Video evidence that could exonerate my son, Carrington Keys, from additional charges of assault was withheld for five years, and only surfaced because the court was informed the video was mentioned in transcripts from an earlier proceeding. Video tampering and countless instances of official misconduct and due process violations have been brought to the judge’s attention — but instead of throwing the case out, the judge has repeatedly remarked, “Take it up on appeal.” This suggestion would imply that the men will be found guilty.

The Dallas 6 are whistleblowers and jailhouse lawyers who are defending themselves pro se. Some of these men have been successful in litigating lawsuits against the Department of Corrections, which has made them targets. Within prison walls, those who sue the department are often retaliated against, and sometimes face extended time in solitary (The Dallas 6 each spent 10 or more years in solitary).

In the Dallas 6 case, the fact that the men did not use violence did not matter. Their unity was considered dangerous, especially because it exposed official misconduct. Even to this day, Dallas 6 members are retaliated against by being denied access to their legal materials, having these materials destroyed, and being threatened with a return to solitary confinement. Supporters frequently do call-alerts to protect Dallas 6 members from further retaliation.

On January 15, 2016, a peaceful protest and press conference was held at the Luzerne County Courthouse in honor of the birthday of Dr. Martin Luther King Jr., who is known for both nonviolent protest and the fight against racism and injustice in our court system. On that day, statements were heard from my son and from Duane Peters, another member of the Dallas 6, as well as from family members and supporters. A petition was delivered to the district attorney demanding the charges be dropped.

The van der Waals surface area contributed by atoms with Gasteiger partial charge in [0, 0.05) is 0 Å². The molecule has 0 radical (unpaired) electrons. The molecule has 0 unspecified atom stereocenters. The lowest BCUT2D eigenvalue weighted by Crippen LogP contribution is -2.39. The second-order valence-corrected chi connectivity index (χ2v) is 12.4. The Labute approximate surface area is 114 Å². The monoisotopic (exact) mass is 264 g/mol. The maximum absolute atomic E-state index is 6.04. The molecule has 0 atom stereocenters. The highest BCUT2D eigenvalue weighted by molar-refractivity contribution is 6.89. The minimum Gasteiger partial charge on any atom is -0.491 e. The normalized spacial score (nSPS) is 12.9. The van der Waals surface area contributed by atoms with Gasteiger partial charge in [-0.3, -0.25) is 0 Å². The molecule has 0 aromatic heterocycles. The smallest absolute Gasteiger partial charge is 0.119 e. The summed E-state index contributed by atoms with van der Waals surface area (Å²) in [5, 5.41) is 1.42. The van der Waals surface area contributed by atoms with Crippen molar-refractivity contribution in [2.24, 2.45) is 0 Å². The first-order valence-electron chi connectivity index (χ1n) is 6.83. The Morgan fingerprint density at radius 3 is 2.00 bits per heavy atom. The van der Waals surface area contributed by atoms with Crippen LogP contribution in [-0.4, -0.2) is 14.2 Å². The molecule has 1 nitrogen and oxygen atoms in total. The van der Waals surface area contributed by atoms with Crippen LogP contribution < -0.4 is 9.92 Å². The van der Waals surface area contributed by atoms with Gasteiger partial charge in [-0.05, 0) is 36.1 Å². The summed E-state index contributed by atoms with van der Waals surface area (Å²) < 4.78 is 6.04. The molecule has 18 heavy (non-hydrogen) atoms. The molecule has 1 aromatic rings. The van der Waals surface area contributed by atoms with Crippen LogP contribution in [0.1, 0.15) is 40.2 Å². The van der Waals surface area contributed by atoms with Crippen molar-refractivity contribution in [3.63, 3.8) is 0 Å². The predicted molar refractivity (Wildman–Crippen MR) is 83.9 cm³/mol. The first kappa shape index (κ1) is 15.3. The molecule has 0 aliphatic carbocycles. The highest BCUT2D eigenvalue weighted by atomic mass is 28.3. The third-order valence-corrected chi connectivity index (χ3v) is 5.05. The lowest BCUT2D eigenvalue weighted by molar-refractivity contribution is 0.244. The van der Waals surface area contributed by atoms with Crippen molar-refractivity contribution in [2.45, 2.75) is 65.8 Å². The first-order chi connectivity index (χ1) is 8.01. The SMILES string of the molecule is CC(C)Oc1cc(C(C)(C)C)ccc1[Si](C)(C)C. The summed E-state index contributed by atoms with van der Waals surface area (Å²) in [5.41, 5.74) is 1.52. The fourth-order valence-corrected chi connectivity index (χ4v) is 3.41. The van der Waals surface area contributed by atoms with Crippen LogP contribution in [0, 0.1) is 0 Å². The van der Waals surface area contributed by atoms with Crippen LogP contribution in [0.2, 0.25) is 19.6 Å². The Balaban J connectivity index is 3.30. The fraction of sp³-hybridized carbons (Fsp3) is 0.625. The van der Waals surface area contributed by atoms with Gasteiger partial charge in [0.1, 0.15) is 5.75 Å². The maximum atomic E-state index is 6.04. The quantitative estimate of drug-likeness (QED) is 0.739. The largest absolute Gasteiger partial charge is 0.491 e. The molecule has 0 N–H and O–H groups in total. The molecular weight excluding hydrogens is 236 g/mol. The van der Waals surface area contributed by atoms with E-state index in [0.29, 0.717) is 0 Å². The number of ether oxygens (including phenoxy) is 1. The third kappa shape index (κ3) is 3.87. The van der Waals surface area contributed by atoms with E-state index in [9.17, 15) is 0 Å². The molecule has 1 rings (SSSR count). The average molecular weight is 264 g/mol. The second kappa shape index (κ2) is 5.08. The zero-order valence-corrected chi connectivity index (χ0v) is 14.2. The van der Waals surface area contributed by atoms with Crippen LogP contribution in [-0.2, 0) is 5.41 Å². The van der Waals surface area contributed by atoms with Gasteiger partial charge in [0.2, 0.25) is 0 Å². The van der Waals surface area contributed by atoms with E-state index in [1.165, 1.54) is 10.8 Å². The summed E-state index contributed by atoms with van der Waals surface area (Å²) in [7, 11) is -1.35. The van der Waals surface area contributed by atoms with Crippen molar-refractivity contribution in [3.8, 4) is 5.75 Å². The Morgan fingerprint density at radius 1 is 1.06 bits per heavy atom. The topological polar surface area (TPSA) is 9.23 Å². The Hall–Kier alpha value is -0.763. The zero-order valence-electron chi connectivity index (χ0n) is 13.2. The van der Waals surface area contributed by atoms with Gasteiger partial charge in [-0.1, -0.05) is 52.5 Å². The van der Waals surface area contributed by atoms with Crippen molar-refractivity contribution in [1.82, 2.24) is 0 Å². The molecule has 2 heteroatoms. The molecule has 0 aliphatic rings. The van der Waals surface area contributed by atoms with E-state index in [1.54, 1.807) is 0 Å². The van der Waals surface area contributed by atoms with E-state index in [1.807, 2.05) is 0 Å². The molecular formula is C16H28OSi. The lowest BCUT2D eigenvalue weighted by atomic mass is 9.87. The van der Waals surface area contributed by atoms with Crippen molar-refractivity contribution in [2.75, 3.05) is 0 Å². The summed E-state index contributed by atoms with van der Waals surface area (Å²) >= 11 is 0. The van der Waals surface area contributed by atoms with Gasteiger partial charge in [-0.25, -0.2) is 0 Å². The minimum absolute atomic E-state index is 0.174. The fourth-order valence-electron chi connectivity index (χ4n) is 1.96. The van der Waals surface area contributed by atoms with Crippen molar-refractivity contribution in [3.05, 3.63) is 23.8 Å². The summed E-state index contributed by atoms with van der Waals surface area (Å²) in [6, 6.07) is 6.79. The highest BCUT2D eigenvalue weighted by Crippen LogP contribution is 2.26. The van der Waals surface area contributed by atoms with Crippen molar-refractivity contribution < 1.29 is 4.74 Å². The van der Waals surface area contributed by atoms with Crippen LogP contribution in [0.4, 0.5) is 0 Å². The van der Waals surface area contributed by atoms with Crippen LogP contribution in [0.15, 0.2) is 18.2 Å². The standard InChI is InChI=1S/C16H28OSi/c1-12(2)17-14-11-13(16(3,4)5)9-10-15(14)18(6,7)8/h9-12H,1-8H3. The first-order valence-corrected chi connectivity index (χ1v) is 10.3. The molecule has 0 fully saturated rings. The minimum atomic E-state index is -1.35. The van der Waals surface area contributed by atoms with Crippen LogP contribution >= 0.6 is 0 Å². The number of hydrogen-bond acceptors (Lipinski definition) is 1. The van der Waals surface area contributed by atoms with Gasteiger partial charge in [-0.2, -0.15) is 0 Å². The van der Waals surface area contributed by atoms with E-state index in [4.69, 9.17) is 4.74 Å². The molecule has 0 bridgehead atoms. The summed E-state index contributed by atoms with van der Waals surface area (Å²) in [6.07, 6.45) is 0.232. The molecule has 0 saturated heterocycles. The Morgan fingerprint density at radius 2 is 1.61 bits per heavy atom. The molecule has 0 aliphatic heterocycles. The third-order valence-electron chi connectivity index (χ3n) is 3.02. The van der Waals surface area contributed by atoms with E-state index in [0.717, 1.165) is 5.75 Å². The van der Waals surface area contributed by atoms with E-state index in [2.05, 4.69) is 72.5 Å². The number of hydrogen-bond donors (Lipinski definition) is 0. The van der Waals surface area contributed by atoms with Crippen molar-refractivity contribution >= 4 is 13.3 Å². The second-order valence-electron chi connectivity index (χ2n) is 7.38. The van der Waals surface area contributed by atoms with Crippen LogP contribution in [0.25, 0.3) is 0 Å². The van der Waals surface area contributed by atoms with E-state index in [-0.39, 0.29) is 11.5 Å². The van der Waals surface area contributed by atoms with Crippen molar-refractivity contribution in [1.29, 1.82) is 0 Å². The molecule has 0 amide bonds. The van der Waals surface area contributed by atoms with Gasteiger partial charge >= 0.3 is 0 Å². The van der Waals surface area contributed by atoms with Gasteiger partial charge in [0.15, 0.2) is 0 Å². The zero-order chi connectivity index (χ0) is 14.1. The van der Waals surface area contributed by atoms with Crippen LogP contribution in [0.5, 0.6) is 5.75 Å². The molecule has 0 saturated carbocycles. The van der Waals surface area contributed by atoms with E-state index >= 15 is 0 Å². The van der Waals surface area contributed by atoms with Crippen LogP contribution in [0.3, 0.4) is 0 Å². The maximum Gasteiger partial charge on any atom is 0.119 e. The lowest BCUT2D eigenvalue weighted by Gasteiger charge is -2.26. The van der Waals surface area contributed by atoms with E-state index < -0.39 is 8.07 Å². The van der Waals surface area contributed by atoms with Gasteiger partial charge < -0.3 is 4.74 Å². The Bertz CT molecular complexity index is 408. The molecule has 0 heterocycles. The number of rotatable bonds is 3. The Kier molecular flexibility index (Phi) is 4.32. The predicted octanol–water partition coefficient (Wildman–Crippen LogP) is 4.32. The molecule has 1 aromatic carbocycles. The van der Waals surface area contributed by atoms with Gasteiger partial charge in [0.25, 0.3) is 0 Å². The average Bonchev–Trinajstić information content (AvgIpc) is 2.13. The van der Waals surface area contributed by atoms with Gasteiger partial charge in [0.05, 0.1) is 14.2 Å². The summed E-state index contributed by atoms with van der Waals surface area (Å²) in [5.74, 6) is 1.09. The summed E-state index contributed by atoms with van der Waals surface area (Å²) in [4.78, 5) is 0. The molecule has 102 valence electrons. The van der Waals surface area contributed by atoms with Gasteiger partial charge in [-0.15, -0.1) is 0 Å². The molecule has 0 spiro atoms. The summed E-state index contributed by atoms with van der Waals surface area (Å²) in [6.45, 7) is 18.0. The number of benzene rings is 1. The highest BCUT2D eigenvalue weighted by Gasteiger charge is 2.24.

When trial finally does begin for the last three of the Dallas 6, the spotlight will be on abusive guards and their official misconduct.

During that protest, family members were shocked to learn that the planned February 1 court date had been rescheduled to April 4, 2016, the day that Dr. King was murdered. Family and supporters did not consider this change of date to be a coincidence, but instead consider it to be a deliberate message to those who seek justice for the Dallas 6. Currently, the Pennsylvania Council of Churches is circulating a sign-on letter throughout the faith community asking for charges to be dropped on grounds of moral decency. That letter was delivered to the Luzerne County district attorney as well. So far, over 75 faith leaders throughout Pennsylvania have signed on.

The Dallas 6 should not be on trial for standing up for their right to be free from cruel and unusual punishment. Many believe that prisoners lose their rights when they enter the prison gates. They do not. Prisoners lose their right to live in a free society, but not their human rights and not their civil rights. Prisoners have a right to fair and equal treatment in the justice system.

Time and time again, justice fails to succeed when a guard or police officer is involved. When trial finally does begin for the last three of the Dallas 6, the spotlight will be on abusive guards and their official misconduct, on solitary confinement, and on the judge and district attorney who pushed this case through the courts for six years, wasting hundreds of thousands of taxpayer dollars. In the days leading up to trial, the question is: What will prevail in court — true justice or unbridled corruption?